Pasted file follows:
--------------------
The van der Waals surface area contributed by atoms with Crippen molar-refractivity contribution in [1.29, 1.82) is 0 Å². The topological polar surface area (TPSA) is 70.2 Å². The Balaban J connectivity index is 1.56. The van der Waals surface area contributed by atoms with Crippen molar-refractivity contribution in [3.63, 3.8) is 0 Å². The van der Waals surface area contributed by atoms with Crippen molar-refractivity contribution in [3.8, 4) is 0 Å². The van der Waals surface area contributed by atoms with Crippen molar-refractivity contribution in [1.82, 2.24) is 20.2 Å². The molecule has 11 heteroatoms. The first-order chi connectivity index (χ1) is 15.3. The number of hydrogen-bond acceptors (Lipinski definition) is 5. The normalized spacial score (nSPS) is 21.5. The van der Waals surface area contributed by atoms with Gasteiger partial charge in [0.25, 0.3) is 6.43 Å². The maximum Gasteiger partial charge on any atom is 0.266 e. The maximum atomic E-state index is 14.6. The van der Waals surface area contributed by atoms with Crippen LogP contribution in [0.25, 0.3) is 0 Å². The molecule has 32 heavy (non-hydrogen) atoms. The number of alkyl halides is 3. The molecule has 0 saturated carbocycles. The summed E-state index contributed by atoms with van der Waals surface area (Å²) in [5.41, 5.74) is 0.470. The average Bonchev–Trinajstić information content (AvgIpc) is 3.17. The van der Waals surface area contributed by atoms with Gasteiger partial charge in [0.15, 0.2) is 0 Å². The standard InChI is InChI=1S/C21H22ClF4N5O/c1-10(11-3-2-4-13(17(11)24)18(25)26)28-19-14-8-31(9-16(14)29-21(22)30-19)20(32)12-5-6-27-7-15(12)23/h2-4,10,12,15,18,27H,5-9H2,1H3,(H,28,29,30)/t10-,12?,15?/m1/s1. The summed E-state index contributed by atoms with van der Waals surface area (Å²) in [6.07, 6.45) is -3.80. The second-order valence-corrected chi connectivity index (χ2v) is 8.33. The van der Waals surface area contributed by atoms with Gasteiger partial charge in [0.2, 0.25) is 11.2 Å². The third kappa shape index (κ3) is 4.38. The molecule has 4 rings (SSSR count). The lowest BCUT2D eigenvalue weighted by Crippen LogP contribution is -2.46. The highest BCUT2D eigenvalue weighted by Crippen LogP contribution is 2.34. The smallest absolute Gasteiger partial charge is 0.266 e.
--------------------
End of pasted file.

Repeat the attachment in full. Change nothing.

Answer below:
The van der Waals surface area contributed by atoms with Crippen molar-refractivity contribution in [1.29, 1.82) is 0 Å². The topological polar surface area (TPSA) is 70.2 Å². The Balaban J connectivity index is 1.56. The van der Waals surface area contributed by atoms with Crippen molar-refractivity contribution in [3.63, 3.8) is 0 Å². The van der Waals surface area contributed by atoms with Crippen molar-refractivity contribution in [3.8, 4) is 0 Å². The van der Waals surface area contributed by atoms with Crippen molar-refractivity contribution in [1.82, 2.24) is 20.2 Å². The molecule has 11 heteroatoms. The first-order chi connectivity index (χ1) is 15.3. The number of hydrogen-bond acceptors (Lipinski definition) is 5. The normalized spacial score (nSPS) is 21.5. The van der Waals surface area contributed by atoms with Gasteiger partial charge in [0.25, 0.3) is 6.43 Å². The maximum Gasteiger partial charge on any atom is 0.266 e. The maximum atomic E-state index is 14.6. The van der Waals surface area contributed by atoms with Crippen LogP contribution in [0.25, 0.3) is 0 Å². The molecule has 32 heavy (non-hydrogen) atoms. The number of alkyl halides is 3. The molecule has 0 saturated carbocycles. The summed E-state index contributed by atoms with van der Waals surface area (Å²) in [5.41, 5.74) is 0.470. The average Bonchev–Trinajstić information content (AvgIpc) is 3.17. The van der Waals surface area contributed by atoms with Gasteiger partial charge in [0.15, 0.2) is 0 Å². The standard InChI is InChI=1S/C21H22ClF4N5O/c1-10(11-3-2-4-13(17(11)24)18(25)26)28-19-14-8-31(9-16(14)29-21(22)30-19)20(32)12-5-6-27-7-15(12)23/h2-4,10,12,15,18,27H,5-9H2,1H3,(H,28,29,30)/t10-,12?,15?/m1/s1. The summed E-state index contributed by atoms with van der Waals surface area (Å²) in [6.07, 6.45) is -3.80. The second-order valence-corrected chi connectivity index (χ2v) is 8.33. The van der Waals surface area contributed by atoms with Gasteiger partial charge in [0.2, 0.25) is 11.2 Å². The third kappa shape index (κ3) is 4.38. The molecule has 4 rings (SSSR count). The lowest BCUT2D eigenvalue weighted by Crippen LogP contribution is -2.46. The highest BCUT2D eigenvalue weighted by Crippen LogP contribution is 2.34. The smallest absolute Gasteiger partial charge is 0.266 e.